I was travelling on the MRT train in Singapore, and out of the blue, jumped in a multicoloured man. I could tell he had blonde hair and I’m guessing he was born with a white skin. I say guessing because his face was brilliantly splashed with the colours of the rainbow- red, purple, green, blue…….His clothes which looked like what must have been white kurta- pyjama were dyed in a similar hue. He had obviously been to a Holi celebration and here he was uninhibitedly jumping into a fairly crowded train where he stood out- strikingly beautiful. I am surprised that I was the only one staring at him. With pride and with respect. The last time I played Holi was decades ago and here was a Westerner in a foreign country[ not India or his own land] celebrating our Indian festival. I had a feeling of deja vu.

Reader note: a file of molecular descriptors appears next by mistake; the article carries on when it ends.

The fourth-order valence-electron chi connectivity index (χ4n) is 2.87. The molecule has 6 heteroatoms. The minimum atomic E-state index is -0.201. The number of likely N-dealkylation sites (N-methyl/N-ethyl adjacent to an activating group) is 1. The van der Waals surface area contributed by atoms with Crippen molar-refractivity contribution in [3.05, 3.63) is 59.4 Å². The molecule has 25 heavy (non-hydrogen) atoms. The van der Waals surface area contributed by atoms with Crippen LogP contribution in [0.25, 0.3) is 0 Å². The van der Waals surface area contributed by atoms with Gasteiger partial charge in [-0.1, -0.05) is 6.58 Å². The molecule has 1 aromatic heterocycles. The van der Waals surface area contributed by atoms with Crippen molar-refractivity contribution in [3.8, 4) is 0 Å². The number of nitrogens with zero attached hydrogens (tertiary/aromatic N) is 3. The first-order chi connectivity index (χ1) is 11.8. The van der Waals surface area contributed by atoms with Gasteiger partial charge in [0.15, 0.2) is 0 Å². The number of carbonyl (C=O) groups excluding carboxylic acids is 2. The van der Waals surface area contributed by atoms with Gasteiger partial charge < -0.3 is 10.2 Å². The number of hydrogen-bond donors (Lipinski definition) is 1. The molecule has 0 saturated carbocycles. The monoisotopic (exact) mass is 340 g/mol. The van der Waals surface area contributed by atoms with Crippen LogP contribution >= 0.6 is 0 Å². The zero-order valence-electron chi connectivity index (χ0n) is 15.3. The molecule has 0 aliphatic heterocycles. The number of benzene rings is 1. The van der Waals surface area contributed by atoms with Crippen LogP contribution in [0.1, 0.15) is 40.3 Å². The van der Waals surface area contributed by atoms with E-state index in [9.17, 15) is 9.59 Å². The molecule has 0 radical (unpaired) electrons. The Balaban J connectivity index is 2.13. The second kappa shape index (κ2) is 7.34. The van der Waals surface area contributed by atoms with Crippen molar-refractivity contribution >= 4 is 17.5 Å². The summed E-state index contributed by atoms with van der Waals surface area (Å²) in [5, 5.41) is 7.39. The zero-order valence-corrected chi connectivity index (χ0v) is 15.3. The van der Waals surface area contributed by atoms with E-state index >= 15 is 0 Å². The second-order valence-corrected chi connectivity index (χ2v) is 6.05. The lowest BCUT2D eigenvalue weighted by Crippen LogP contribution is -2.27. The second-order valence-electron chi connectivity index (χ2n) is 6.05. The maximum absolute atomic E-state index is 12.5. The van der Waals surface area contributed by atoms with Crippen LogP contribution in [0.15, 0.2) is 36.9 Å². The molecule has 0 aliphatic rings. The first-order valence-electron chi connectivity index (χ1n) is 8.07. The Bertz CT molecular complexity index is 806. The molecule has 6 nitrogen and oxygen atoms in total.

Many years ago, in London, I was patiently, almost patronisingly spelling out an Indian recipe to a Welsh friend. I started explaining to him what garam masala was and suddenly he declared he usually makes his own garam masala at home in his grinder. To say I was left speechless, is an understatement.
On another recent occasion, I joined a yoga class in Singapore. When I went for my first class, barring the teacher and one student who was Sri Lankan, everyone else was non-Indian. To my surprise, the yoga students were breathing enthusiastically during Pranayama and effortlessly twisting and contorting themselves into various yoga poses like Sarvanga Asana. Here I was, from the land of yoga struggling against my rigid creaky joints and willing myself into a dignified Padmasana.
Again recently, my Aussie friend in Singapore was telling me of a place she regularly frequents where they serve lip smacking Indian food on banana leaves. I still haven’t been to the place but I’m still in shock that it was her who told me about this place. Just made me realise that we Indians do sometimes forget our culture and traditions and it takes a foreigner to remind us of what we gave to the world.